Tuesday, April 07, 2015

Research for introverts: in praise of the email interview

There comes a time in the life of every novelist when she has to conduct research. There also comes a time when Google and Wikipedia and even the local public library don't provide exactly what you need. And then the novelist realizes that there is no workaround: she has to talk to an actual person. Specifically, she must ask a person questions about, say, aeronautical engineering--not only to fill in gaps in the subject matter, which are too vast to fill in the end, but to find out what it's like to be an aeronautical engineer. And yet she does not really want to ask a person, because she feels guilty about taking up someone's time, and also perhaps embarrassed about her total ignorance of what, for that person, is ordinary life. Where does one begin? Where does one end?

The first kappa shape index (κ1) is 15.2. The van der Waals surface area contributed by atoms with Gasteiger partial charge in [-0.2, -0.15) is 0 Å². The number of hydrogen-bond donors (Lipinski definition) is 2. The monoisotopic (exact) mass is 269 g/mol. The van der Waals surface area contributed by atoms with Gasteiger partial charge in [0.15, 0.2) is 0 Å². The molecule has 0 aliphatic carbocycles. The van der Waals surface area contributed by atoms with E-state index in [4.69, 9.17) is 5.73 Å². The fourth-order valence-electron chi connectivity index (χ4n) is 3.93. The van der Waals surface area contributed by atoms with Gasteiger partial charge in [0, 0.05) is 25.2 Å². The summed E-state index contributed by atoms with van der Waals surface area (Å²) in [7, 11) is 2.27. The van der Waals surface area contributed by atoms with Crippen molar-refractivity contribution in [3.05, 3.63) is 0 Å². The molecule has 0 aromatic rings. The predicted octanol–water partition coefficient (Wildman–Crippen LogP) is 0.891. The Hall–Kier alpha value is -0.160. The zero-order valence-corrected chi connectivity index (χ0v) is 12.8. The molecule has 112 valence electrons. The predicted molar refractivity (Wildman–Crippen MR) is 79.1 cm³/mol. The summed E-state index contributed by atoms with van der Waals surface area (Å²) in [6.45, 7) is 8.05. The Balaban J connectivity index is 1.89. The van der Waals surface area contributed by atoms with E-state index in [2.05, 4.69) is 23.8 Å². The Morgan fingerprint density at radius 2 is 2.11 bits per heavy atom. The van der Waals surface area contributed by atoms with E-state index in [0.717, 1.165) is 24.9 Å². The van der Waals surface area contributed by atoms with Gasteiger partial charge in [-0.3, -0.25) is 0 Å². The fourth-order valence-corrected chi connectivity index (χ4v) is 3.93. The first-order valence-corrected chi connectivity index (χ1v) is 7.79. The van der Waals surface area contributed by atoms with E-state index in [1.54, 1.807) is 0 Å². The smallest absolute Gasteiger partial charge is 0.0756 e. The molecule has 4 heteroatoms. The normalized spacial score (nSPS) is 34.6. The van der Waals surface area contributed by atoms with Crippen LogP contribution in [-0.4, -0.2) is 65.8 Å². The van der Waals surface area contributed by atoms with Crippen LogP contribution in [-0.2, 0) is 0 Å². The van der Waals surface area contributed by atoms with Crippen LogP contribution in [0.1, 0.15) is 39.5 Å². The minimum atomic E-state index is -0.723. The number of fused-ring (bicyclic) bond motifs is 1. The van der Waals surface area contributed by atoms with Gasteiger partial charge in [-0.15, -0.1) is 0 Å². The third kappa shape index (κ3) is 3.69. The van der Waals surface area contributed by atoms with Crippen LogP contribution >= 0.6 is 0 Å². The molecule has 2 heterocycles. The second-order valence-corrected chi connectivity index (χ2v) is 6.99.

This is where I've found email to be remarkably helpful. Of course you may not get the kind of spontaneous expression you get by phone or in person. You may need visual or auditory information that email can't provide. But with email, you do often get considered, detailed answers to your questions, which you can refer back to later without having to take notes yourself. You also--and this is key--have the opportunity to ask further questions in a relatively unobtrusive way, and the interviewee has the same chance to send more info when he thinks of it later, which he often will. You have specific examples in the interviewee's own words of professional or personal language--with no chance you misheard or mis-transcribed it. And you--or I--feel less guilty because you've allowed the interviewee more control over when and where he answers your questions.

In short, for my fellow introverts, asking questions by email is way better than not asking them at all ... and can bring you truly surprising and useful results.

This has been another edition of Stuff Other People Have Known for a Long Time But Is Exciting News to Me.

For when the phone is just too much.

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